Water, Dust & the Wild Kindness

Last week, for some reason now forgotten, I happened to bethink myself of the Silver Jews album American Water. So I looked it up on the Spotify and listened to it, and then listened to it again and again. I’m listening to it right now.

According to my rating system it’s their best album — and by “they” I mean David Berman, who comprised the Silver Jews along with whoever happened to be around at the time. In the case ofAmerican Water that included his college friend Stephen Malkmus, leader of Pavement and musical genius of the first order.

Berman himself, though he made quite a few records, was more of a poet who sang than a musician per se. So the combination was a fortuitous one. You can drop the proverbial needle almost anywhere on American Water and strike gold. Take for example “Federal Dust,” the first Jews song I ever heard — a typically cryptic number that lopes and lurches along for a couple minutes, then ascends into the clouds. (Or maybe gets sucked down into a whirlpool? It’s hard to tell.)


State of the Philter Address

I wrote one of these for another blog recently, and with the holidays upon us and the new year just around the corner, this seems like a good time to check in and share updates on some of the ongoing obsessions.1

  • I’ve been listening to a lot of Van Morrison lately, for reasons having to do more with the alphabet than anything else. (I’ve also been listening to Monty Python, Morcheeba, and the Monkees.) The early stuff is so beautiful that it’s hard to believe he’s turned into this cranky geezer who writes songs about Facebook and “who owns the media.” My official policy is that I am not going to let Old Van ruin Young Van for me. I’m not sure about Middle-Aged Van; it seems like there’s some good stuff there, but there’s a mountain of material to sift through and at the moment a lack of will to tackle it.
  • The pile of unread books has shrunk a bit, thanks partly to a newfound willingness to abandon disappointing ones. David Mitchell’s Utopia Avenue wasn’t doing it for me, so into the neighborhood free library it went. Likewise Michael Moorcock’s Cornelius Quartet, a gigantic tome that came highly recommended but turned out to be clichéd Seventies nonsense. (I rarely trade things in at the bookstore anymore; at this age I feel like haggling over two or three dollars is beneath me. Sometimes a book will go into a cafe with me but not leave, and I always feel like I’m getting away with something.) The major obstacles still remaining are three large biographies — one each of William S. Burroughs, Albert Einstein, and Werner Herzog — and gigantic books of stories by J.G. Ballard, Harlan Ellison, and H.P. Lovecraft.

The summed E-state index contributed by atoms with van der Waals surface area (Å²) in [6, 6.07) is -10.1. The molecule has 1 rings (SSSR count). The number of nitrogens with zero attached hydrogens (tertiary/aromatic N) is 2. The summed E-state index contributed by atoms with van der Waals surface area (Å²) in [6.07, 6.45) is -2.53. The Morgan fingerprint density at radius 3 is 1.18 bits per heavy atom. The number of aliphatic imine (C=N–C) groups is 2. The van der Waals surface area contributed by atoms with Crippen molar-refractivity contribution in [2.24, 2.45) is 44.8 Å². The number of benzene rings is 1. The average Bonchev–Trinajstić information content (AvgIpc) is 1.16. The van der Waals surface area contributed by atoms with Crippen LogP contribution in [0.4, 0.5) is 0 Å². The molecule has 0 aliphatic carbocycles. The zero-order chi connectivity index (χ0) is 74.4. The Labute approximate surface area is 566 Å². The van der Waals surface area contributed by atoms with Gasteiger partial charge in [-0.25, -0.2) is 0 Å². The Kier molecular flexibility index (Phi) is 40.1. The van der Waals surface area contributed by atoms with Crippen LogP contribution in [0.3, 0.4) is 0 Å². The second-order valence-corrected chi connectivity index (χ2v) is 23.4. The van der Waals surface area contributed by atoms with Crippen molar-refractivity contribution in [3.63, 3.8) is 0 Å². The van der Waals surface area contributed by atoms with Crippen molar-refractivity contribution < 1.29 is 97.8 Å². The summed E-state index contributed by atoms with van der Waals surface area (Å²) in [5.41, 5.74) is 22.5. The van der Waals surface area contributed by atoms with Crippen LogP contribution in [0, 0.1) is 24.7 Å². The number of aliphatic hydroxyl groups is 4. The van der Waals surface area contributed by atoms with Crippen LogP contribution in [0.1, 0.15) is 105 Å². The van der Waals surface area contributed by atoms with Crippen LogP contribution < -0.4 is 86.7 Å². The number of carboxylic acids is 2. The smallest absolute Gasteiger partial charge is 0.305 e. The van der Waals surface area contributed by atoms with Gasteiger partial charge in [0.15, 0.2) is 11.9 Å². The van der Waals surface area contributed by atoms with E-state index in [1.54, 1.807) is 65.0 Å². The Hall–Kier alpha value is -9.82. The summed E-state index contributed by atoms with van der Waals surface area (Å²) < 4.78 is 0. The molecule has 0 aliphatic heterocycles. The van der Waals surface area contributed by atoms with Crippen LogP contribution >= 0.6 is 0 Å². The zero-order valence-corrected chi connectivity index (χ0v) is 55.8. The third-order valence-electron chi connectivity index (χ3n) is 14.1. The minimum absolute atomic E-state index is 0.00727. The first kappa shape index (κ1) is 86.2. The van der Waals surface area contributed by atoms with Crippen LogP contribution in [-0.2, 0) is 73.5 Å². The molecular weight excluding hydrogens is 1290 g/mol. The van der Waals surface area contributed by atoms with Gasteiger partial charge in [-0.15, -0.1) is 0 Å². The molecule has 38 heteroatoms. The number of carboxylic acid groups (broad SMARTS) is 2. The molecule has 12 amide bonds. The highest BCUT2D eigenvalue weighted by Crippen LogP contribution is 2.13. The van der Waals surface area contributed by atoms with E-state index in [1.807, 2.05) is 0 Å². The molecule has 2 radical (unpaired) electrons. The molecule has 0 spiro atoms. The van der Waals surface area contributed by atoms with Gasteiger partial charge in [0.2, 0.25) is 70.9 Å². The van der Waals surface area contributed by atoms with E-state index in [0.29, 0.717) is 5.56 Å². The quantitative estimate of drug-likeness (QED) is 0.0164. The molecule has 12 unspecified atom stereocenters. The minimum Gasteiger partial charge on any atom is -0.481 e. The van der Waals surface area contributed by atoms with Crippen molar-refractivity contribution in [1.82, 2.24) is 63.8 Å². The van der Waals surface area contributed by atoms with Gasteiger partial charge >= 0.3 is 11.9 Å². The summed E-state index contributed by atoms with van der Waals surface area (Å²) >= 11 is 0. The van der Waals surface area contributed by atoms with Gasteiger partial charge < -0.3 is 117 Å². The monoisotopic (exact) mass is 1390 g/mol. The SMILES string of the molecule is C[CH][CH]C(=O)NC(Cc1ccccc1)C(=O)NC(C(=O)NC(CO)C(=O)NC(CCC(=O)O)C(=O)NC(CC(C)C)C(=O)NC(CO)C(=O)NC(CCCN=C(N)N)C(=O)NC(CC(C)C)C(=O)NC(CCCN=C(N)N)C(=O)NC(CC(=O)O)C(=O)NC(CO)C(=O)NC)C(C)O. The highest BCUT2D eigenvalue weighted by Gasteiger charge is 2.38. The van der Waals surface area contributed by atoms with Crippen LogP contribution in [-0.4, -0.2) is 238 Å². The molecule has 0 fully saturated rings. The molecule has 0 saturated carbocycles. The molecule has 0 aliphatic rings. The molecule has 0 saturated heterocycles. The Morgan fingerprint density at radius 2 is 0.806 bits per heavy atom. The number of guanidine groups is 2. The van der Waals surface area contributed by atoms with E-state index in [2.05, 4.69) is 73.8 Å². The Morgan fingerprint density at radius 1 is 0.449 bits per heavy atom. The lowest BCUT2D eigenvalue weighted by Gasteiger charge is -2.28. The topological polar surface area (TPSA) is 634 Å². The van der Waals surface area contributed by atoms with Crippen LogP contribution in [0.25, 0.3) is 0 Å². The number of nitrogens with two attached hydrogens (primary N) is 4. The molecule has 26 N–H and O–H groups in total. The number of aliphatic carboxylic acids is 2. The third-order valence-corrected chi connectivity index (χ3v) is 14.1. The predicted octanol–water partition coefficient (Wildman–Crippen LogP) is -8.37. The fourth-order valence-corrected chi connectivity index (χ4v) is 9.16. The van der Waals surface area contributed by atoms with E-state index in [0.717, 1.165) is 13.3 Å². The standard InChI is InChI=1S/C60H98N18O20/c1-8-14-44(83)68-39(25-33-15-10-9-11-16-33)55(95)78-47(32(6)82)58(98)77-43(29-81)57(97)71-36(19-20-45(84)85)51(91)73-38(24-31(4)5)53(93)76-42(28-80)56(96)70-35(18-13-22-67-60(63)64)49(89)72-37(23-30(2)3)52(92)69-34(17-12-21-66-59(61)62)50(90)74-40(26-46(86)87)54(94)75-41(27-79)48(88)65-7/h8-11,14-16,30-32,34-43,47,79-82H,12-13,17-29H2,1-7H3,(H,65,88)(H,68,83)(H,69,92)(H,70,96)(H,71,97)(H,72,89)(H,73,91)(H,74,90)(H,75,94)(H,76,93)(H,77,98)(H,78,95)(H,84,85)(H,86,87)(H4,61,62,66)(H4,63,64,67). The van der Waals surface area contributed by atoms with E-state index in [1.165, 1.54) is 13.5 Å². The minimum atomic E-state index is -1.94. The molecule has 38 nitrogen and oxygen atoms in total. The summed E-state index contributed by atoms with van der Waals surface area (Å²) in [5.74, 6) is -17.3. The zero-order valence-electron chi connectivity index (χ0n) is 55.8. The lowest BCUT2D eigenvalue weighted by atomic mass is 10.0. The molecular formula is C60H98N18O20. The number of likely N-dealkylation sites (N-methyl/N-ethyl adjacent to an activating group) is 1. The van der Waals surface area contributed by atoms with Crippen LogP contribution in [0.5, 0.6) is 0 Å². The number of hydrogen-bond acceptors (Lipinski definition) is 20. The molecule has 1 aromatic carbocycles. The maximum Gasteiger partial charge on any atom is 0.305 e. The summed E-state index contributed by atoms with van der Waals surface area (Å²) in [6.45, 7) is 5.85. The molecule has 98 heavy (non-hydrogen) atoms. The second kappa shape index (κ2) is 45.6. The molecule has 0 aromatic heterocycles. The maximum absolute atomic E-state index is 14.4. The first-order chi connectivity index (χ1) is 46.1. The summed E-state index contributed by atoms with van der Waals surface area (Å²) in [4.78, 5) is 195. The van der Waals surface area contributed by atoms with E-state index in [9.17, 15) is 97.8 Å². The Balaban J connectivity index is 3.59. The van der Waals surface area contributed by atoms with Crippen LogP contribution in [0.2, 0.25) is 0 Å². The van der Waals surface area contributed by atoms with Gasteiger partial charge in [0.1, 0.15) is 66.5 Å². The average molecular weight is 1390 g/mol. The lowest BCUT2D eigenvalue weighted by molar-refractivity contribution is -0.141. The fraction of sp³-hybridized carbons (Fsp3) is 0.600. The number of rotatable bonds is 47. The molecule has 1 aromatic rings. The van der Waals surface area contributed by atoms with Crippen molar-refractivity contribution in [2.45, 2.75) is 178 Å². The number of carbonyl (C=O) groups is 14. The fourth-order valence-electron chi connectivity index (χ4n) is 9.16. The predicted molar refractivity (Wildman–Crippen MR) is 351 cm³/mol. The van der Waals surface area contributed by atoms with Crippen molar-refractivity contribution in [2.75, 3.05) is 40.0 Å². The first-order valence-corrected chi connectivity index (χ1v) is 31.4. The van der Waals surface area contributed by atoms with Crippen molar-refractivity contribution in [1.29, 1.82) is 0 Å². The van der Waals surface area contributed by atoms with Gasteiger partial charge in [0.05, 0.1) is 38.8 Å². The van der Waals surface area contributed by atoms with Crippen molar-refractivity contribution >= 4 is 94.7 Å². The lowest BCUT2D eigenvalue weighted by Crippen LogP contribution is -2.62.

• I haven’t written much in the last couple years about my beloved Golden State Warriors, for whom this has been a period of adjustment. From the lofty heights of going to the NBA Finals five straight years and winning three titles, they tumbled to a dismal 15-50 record in the 2019-20 season, devastated by a series of defections and injuries. Last season was better, with My Personal Savior Stephen Curry again playing at an all-world level, but they became the first victims of the NBA’s new “play-in” format and barely missed the playoffs. This year things gave been going almost alarmingly well. Bolstered by the development of young players, some canny free-agent acquisitions, and Steph somehow finding a new level to his otherworldly game (including vastly improved defense), the W’s are tied for the best record in the NBA. And one of these days, probably sometime around Christmas, Klay Thompson will return from a two-year injury exile. If he’s in good form — and he’s been looking strong in practices and scrimmages — the league is in trouble.

And finally, as long as we’re here, do you want to hear the same song being covered by David Bowie and Rowlf the Dog? Of course you do.